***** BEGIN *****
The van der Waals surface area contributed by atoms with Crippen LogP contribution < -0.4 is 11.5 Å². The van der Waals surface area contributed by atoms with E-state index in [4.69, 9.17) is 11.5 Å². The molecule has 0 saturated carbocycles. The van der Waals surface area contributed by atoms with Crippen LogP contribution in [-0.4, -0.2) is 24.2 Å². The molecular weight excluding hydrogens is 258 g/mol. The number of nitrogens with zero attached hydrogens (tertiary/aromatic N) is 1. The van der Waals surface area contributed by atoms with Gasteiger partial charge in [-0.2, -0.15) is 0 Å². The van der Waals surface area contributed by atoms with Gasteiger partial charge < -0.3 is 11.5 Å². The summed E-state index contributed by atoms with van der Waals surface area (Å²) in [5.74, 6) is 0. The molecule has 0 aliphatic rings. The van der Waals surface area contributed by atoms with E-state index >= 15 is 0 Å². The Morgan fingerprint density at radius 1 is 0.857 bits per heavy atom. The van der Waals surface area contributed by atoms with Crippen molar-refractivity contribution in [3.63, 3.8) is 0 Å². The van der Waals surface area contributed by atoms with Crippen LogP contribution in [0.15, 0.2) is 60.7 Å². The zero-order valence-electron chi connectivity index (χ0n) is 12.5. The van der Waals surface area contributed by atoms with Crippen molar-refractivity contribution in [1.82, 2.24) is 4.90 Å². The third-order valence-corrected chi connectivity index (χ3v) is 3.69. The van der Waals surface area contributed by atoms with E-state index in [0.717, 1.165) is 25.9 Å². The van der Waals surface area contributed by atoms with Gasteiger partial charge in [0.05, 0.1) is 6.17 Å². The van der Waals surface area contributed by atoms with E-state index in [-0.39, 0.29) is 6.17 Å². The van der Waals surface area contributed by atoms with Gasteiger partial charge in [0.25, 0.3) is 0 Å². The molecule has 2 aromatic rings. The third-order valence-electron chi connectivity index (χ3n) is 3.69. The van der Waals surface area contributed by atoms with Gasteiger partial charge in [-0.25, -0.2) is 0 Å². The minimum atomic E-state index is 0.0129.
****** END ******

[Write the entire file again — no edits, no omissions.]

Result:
The van der Waals surface area contributed by atoms with Crippen LogP contribution < -0.4 is 11.5 Å². The van der Waals surface area contributed by atoms with E-state index in [4.69, 9.17) is 11.5 Å². The molecule has 0 saturated carbocycles. The van der Waals surface area contributed by atoms with Crippen LogP contribution in [-0.4, -0.2) is 24.2 Å². The molecular weight excluding hydrogens is 258 g/mol. The number of nitrogens with zero attached hydrogens (tertiary/aromatic N) is 1. The van der Waals surface area contributed by atoms with Gasteiger partial charge in [-0.2, -0.15) is 0 Å². The van der Waals surface area contributed by atoms with Gasteiger partial charge < -0.3 is 11.5 Å². The summed E-state index contributed by atoms with van der Waals surface area (Å²) in [5.74, 6) is 0. The molecule has 0 aliphatic rings. The van der Waals surface area contributed by atoms with E-state index >= 15 is 0 Å². The Morgan fingerprint density at radius 1 is 0.857 bits per heavy atom. The van der Waals surface area contributed by atoms with Crippen molar-refractivity contribution in [3.63, 3.8) is 0 Å². The van der Waals surface area contributed by atoms with Crippen LogP contribution in [0.15, 0.2) is 60.7 Å². The zero-order valence-electron chi connectivity index (χ0n) is 12.5. The van der Waals surface area contributed by atoms with Crippen molar-refractivity contribution in [1.82, 2.24) is 4.90 Å². The third-order valence-corrected chi connectivity index (χ3v) is 3.69. The van der Waals surface area contributed by atoms with E-state index in [0.717, 1.165) is 25.9 Å². The van der Waals surface area contributed by atoms with Gasteiger partial charge in [0.05, 0.1) is 6.17 Å². The van der Waals surface area contributed by atoms with E-state index in [-0.39, 0.29) is 6.17 Å². The van der Waals surface area contributed by atoms with Gasteiger partial charge in [0.25, 0.3) is 0 Å². The molecule has 2 aromatic rings. The third-order valence-electron chi connectivity index (χ3n) is 3.69. The van der Waals surface area contributed by atoms with Gasteiger partial charge in [-0.25, -0.2) is 0 Å². The minimum atomic E-state index is 0.0129.